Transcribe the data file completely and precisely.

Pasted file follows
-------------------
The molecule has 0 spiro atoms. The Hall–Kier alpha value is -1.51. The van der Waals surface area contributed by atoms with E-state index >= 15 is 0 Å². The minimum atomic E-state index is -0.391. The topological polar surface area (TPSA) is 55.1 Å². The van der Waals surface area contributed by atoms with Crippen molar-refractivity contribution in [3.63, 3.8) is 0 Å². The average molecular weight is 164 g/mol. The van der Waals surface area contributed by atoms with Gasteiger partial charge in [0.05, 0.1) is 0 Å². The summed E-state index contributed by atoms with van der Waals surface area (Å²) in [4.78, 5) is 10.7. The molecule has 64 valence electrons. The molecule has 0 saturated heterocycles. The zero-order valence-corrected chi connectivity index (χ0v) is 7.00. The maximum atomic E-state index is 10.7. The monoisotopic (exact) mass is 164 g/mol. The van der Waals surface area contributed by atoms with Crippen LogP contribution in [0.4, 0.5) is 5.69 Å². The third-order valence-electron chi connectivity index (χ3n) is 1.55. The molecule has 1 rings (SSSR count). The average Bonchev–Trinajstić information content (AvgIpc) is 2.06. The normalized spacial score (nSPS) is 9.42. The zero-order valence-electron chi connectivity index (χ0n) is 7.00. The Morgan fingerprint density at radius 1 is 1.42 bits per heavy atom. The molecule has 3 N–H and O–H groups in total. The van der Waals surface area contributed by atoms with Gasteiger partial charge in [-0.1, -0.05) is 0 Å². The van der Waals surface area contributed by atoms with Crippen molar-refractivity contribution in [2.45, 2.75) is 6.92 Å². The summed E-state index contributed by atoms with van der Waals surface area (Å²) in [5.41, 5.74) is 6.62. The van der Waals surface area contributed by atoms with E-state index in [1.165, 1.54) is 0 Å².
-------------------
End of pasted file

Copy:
The molecule has 0 spiro atoms. The Hall–Kier alpha value is -1.51. The van der Waals surface area contributed by atoms with E-state index >= 15 is 0 Å². The minimum atomic E-state index is -0.391. The topological polar surface area (TPSA) is 55.1 Å². The van der Waals surface area contributed by atoms with Crippen molar-refractivity contribution in [3.63, 3.8) is 0 Å². The average molecular weight is 164 g/mol. The van der Waals surface area contributed by atoms with Gasteiger partial charge in [0.05, 0.1) is 0 Å². The summed E-state index contributed by atoms with van der Waals surface area (Å²) in [4.78, 5) is 10.7. The molecule has 64 valence electrons. The molecule has 0 saturated heterocycles. The zero-order valence-corrected chi connectivity index (χ0v) is 7.00. The maximum atomic E-state index is 10.7. The monoisotopic (exact) mass is 164 g/mol. The van der Waals surface area contributed by atoms with Crippen LogP contribution in [0.4, 0.5) is 5.69 Å². The third-order valence-electron chi connectivity index (χ3n) is 1.55. The molecule has 1 rings (SSSR count). The average Bonchev–Trinajstić information content (AvgIpc) is 2.06. The normalized spacial score (nSPS) is 9.42. The zero-order valence-electron chi connectivity index (χ0n) is 7.00. The Morgan fingerprint density at radius 1 is 1.42 bits per heavy atom. The molecule has 3 N–H and O–H groups in total. The van der Waals surface area contributed by atoms with Gasteiger partial charge in [-0.1, -0.05) is 0 Å². The van der Waals surface area contributed by atoms with Crippen molar-refractivity contribution in [2.45, 2.75) is 6.92 Å². The summed E-state index contributed by atoms with van der Waals surface area (Å²) in [5.41, 5.74) is 6.62. The van der Waals surface area contributed by atoms with E-state index in [1.165, 1.54) is 0 Å².